See, people outside the museum field just don’t understand what it’s like inside of it. The issues we face, the decisions we make, the training we receive, the triumphs, or the tribulations. There was a point in my museum training when I crossed a line, and things change when you cross it. There’s a language you start to understand, a behavior you start to follow. Museum people are in a small and selective bubble, and we can understand each other in a way no one else can.
That night, on the farm with my friends, I was on the inside shouting out against the wind. Maybe mimes feel the same way. But if so, could they even talk about it?
July 17, 2006
I recently read an article that vindicated my years of bad clothes, glasses, reading history books and watching Star Trek movies. According to New York’s Daily News, nerds make the best lovers.
Thank God I have something. See, being a museum/history nerd used to be quite the hindrance to a prospective relationship. When I was in college, my two best friends were anthropology majors. We’d go out to the bar and chat up some cute coeds. Inevitably they’d ask, “So what’s your major?” Now, when my friends replied with anthropology, the cute coed’s face would always light up. “Wow, that’s SO cool. Do you get to dig up stuff? You must be like Indiana Jones!” are just some of the gushing responses. When I replied with history, the cute coed’s face would turn blank. Then it would turn to disgust as she replied, “Oh, I had professor so-and-so, and that guy was AWFUL! He was so boring! He gave me a ‘D’!” Cute young coed would quickly find a way out of the conversation, and then search for some young anthropology student.
Needless to say, I didn’t date much in college. But something weird happened after I entered the working world. Suddenly, being a history nerd – and working for a museum – was sexy. “You work for a museum? That must be SO interesting! What do you do every day? It must be great to work somewhere you love!” I spent my days dusting off old artifacts or researching obscure historical topics, and yet cute women were into me even though I’m a museum nerd.
Lately, it’s been different. I’m currently “in between jobs.” And you know, unemployed nerds just don’t seem as appealing. Oh sure, I still meet people and they still seem interested. But the ones I really want to date, the ones I really like, don’t seem to know I’m here.
That’s the story of my life, really. See, the inner nerd always speaks strong. He’s the one who danced alone in eighth grade because he was too afraid to dance with somebody. He’s the one who pined over his prom date because he didn’t think she would be interested. Sure, he grew up. He dresses well, has a better pair of glasses, and can talk in a crowd. He isn’t that bad looking either, if I do say. But he still thinks of himself as a nerd.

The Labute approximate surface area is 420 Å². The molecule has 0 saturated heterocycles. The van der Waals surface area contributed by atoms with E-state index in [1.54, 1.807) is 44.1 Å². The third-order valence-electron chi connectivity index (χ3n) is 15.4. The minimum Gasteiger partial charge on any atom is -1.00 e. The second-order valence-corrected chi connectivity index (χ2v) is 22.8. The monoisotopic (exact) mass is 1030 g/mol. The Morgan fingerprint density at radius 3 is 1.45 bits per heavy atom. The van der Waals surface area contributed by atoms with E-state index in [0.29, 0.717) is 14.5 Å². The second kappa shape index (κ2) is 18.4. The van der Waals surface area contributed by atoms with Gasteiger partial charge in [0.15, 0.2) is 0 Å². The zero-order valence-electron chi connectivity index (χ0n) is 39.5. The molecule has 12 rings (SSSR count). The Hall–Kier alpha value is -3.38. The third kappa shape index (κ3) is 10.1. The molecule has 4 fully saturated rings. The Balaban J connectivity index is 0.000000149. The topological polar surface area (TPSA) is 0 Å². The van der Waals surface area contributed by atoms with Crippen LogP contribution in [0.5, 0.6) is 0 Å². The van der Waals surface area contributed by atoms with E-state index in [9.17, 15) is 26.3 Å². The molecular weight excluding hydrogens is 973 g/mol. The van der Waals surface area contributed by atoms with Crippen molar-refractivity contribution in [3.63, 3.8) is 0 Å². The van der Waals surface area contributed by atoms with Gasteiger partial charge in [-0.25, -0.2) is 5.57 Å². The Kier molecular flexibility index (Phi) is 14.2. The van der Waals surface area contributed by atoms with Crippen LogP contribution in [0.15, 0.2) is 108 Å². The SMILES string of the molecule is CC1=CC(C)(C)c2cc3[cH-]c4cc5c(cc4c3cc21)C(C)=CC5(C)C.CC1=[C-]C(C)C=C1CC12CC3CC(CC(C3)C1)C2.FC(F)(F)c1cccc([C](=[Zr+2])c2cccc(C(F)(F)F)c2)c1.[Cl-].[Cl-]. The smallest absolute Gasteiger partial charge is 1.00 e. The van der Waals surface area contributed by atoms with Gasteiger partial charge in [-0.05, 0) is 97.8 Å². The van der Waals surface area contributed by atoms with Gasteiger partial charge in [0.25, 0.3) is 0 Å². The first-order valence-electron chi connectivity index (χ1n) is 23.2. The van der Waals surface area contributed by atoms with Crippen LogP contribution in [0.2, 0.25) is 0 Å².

Maybe I’ll get over it. Perhaps, some day, that inner nerd will no longer speak. But in a way, I sure hope not. After all, nerds do make the best lovers.
Museum nerds: share your stories about dating and whether working in a museum helps or hurts. Are you another kind of nerd? Share your story too. Click on the “Comments” button below. Real names or email address are not necessary.
July 12, 2006
My city council recently debated an amendment to their human rights code that would add the words “sexual orientation” and “gender identity” to the usual array of race, sex, and religion.
I went to the meeting, and I watched. I watched as people lined up to comment. I watched the crowd as some silently cheered the speakers and others silently moaned. I watched the reporters as the cameras rolled. And suddenly I realized I should do more than just watch. I should speak.
I have to be honest. This amendment had little impact on my life. I’m straight. Whether it passed or failed, the only thing personally at stake was my sense of justice. But that was important enough. In every struggle for equality through history there are some who resist change, some who sit idly by, and some who boldly make a stand. There are a lot of people in my life I cherish who are gay. I would do them all a disservice if I sat idly by. So I timidly made my way to the line of commenters and mentally prepared an impromptu speech.
It was a perfect speech. I was going to single out a member of my family, but then say how singling out one person isn’t fair to the dozens of others who have come into my life. I was going to talk about my experiences in history and museums, and how the debate on gay rights eerily echoes the debate about gender and race of decades past. I was even going to talk about my most recent job, where staff thought it was okay to share gay jokes and make homophobic remarks.
I didn’t do any of that. See, in the museum field I became really good at public speaking. Curators give public presentations, marketing people speak before cameras, docents lead groups through historic sites. At some point in my career, I’ve worn each of those hats. But I’ve always had time to prepare. When I finally reached the podium to address the council, no notes there to guide me, cameras rolling, council members in front of me, a half angry crowd behind me, I completely forgot what I wanted to say.
I felt awful. I let down all the leaders of history I studied so much about. Oh sure, I can do research, write a paper, or curate an exhibition. But when it came time to speaking as confidently as those leaders, I was too scared. Did you know that Martin Luther King’s original draft for the “I Have A Dream” speech does not contain those words? He made them up on the spot. And Monday night, this little city council meeting was too much for me to make up a quick speech.
It’s a moot point now. The amendment failed to pass by one vote. But to the leaders of the past and the people of the present who influenced my life, I’m sorry. I promise I’ll be more prepared next time.